Picture yourself enjoying the beach in a foreign country. You’re relaxed. So you order a margarita -- only to have the bartender come back and say your credit card has been declined because your card provider didn’t know you’d be traveling abroad. Nothing kills a buzz like spending a half hour on the phone attempting to prove your identity, so you have good reason to be interested in the general release Thursday of new software that aims to redefine how mobile users access their information.
The analytics firm MicroStrategy Inc. has released to corporate America a new application called Usher that, assuming it’s successful, could replace online passwords, digital key censors and even driver’s licenses. There’s a lot to the app -- available free for Android and iOS devices -- but it’s easiest to think of it as sounding the death knell for security queries such as “What’s your mother’s maiden name?” or “What are the last four digits of your Social Security number?” It’s comparatively simple for a hacker to discover the answers to those questions, and even find out your password, risks Usher is trying to manage.
If your bank has a deal with MicroStrategy centered on Usher, you can accurately and quickly prove your identity over the phone. Instead of going through the usual security queries -- “How much was your last deposit?” -- you will be sent a randomized four-digit security code through your mobile device. You then provide that code to the customer-service agent, who verifies your identity by entering a code, designed to expire after a predetermined time limit, into his or her own Usher program.
Banks aren’t Usher’s only potential clients. MicroStrategy is advertising the app as a full-scale solution to corporate security. It hopes to see a time when Usher will be the primary method of identity verification.
Along with the security aspects of the app, Usher enables Bluetooth peer discovery, which allows users to unlock their personal computers without typing in passwords when their mobile devices connect to PCs via Bluetooth, enter locked offices or drive into a gated parking garages. MicroStrategy President Jonathan Klein indicated he expects users to verify their identities to authorize wire transfers or quickly pass through security lines after proving they are who they say they are via the four-digit code.
“We think we have a password killer,” Klein said. “We’ve all kind of hated them for a while, but it’s reached a fever pitch because no one has come out with a solution to replace them.”
MicroStrategy is just the latest in a wave of companies attempting to make Internet security more, well, secure. In many cases, firms are trying to attract customers by doing the work for them: The less you have to think about your password, the better. For example, Dashlane Inc. is a password-management outfit that promises to scramble and encrypt customer passwords, sending alerts if and when a breach appears to have taken place.
From Facebook Inc. and Google Inc. to the Bank of America Corp. and JPMorgan Chase & Co., corporate giants on the Web are also enabling two-factor authentication. The method simply forces a user to verify identity not with one but with two mechanisms, such as first entering a password and then responding to an email asking whether he or she intends to log in to a site. Based on the number of hacks that have taken place, though, it’s clear that many corporate executives Chase, the Sony Pictures Entertainment unit of the Sony Corp. and elsewhere still have a lot to learn.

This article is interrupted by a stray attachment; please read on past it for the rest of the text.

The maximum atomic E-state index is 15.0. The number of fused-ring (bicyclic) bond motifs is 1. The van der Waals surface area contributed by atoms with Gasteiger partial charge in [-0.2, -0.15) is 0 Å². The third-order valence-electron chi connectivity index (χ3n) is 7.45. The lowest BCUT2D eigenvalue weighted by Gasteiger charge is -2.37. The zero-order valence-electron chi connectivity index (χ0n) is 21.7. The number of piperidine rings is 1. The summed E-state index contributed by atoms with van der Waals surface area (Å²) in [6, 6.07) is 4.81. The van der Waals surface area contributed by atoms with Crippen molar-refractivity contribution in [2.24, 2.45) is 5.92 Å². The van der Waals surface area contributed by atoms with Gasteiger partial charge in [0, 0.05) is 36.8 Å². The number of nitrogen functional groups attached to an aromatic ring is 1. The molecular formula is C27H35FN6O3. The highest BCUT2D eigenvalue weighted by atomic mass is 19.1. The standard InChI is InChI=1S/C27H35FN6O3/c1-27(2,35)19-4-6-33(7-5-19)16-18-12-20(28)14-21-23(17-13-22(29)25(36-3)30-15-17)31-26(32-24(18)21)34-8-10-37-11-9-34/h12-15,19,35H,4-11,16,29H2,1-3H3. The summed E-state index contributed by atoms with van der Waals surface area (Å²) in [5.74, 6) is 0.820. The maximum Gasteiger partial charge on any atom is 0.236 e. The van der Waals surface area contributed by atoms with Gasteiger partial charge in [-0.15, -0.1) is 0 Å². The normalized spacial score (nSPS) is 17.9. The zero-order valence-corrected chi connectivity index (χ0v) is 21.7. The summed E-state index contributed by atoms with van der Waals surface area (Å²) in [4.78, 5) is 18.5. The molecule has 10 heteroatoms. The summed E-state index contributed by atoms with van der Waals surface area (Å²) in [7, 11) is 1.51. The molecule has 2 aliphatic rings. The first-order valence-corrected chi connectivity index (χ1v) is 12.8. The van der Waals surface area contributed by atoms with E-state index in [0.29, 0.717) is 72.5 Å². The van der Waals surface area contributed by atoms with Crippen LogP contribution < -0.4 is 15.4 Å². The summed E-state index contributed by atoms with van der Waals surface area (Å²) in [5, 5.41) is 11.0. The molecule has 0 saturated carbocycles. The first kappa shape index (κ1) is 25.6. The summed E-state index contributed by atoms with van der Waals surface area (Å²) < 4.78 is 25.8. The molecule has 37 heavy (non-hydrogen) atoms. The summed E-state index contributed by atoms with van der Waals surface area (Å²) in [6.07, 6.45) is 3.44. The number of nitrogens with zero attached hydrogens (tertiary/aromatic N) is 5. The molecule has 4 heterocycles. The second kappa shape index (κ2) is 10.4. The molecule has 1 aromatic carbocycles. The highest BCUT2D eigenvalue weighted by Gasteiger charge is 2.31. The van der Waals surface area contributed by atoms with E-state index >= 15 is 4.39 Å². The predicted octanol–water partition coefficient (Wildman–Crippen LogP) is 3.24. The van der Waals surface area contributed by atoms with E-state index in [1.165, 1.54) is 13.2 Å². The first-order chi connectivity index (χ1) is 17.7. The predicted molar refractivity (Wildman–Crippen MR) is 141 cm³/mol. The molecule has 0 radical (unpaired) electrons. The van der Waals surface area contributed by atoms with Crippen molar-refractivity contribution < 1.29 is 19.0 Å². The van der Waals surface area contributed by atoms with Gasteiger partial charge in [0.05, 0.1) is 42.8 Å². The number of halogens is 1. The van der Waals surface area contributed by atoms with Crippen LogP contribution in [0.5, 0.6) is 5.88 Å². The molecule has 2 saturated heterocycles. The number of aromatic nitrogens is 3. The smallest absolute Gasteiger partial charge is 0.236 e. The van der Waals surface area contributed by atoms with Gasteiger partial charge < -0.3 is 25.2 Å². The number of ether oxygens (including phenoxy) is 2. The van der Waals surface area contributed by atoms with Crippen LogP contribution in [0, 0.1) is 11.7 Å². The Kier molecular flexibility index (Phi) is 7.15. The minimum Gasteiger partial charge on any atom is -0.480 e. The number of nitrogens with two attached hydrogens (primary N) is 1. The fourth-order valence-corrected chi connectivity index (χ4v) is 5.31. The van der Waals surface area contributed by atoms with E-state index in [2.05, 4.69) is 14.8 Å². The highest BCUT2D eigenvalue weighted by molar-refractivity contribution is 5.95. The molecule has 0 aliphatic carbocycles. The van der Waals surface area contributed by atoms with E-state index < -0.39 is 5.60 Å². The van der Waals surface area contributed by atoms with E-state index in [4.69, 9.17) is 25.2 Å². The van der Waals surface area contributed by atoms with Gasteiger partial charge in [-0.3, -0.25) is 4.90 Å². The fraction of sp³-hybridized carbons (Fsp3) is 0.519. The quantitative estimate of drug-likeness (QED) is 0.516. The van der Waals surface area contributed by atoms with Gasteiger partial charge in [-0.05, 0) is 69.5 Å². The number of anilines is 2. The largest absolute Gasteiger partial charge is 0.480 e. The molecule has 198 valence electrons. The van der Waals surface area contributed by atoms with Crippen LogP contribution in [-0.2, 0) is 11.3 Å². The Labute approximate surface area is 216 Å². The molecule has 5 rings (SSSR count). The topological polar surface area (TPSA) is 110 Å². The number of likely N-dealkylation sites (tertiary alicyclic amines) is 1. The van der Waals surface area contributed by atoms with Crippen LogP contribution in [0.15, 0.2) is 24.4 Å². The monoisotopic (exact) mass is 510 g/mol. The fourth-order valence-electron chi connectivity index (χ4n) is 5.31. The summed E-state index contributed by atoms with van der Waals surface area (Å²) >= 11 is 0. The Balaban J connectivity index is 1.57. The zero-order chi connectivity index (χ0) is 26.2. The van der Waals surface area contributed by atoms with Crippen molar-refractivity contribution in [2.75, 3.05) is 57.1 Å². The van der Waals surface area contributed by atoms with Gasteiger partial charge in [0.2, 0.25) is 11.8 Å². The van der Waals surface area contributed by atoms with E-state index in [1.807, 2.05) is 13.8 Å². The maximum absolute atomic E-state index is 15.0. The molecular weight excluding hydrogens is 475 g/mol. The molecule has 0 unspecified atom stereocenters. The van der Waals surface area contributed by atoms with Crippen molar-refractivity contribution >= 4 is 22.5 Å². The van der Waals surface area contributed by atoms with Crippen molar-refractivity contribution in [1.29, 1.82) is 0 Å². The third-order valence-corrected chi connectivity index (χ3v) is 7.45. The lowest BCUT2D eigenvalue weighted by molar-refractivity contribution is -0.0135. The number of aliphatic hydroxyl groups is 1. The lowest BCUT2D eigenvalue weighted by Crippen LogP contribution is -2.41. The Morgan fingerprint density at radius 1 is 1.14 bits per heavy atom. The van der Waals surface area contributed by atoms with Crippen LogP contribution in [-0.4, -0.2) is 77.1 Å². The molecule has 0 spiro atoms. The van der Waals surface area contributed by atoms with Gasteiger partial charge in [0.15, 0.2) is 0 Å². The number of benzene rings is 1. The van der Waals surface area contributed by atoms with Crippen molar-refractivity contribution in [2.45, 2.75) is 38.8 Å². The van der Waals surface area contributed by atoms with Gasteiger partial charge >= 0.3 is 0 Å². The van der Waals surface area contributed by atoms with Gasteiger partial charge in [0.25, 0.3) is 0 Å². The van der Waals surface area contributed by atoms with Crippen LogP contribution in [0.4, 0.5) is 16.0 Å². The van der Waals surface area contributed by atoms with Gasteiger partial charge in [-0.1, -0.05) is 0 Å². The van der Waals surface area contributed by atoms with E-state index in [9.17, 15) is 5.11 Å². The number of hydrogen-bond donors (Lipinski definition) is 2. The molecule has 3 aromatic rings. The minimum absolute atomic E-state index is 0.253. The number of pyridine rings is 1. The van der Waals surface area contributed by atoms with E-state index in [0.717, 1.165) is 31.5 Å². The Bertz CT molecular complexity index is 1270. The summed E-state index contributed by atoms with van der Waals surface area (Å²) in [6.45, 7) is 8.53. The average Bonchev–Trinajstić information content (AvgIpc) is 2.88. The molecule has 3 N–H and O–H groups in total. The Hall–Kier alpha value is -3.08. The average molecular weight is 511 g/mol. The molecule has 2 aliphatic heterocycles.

Along with its expiring four-digit code, Usher software encompasses facial recognition and quick-response-code authentication.
MicroStrategy is fishing for corporate clients that could deploy Usher on mass scales. The military contractor Northrup Grumman Corp. is already signed up, while Georgetown University students have used a beta version of the app to take attendance. A pilot program is also under way for city employees in Jacksonville, Florida. In addition, the Saudi Arabian foreign-affairs ministry is an early adopter.
Corporate pricing for as many as 10,000 users is as much as $10 per user per month.
A ‘Holistic Approach’
Usher’s release to the general public comes after three years of development and more than $100 million in investment, Klein said.
There’s also a program, Usher Analytics, for administrators that lets them access a bunch of data about when people log into the corporate network or walk through the office doors. Klein said Usher Analytics, meant to detect security anomalies and identify where money is being wasted, was developed only with the knowledge MicroStrategy gained after its data-analysis software was used by companies such as Facebook, Lowe’s Cos. Inc. and the Starbucks Corp.
“There are unquestionably companies who are using factors of this, but no one has taken this holistic platform approach,” Klein said. “We’re not so naive to think this is foolproof, but the real differentiator is the analytics to detect if someone is trying to break in somewhere.”
The Usher release coincides with a surge of interest in fingerprints, facial recognition and behavioral analysis as means of identification. Roman V. Yampolskiy, director of the Cyber-Security Lab at the University of Louisville, predicted biometrics and multifactor authentication will soon replace passwords as high-profile hacks get more serious and the general public’s trust in technology continues to rise.
“The thing about behavioral biometrics is you don’t have to do anything, you just go about your day,” Yampolskiy said. “There’s a huge need to authenticate people online, and it’s very difficult for someone to steal your biometric password.”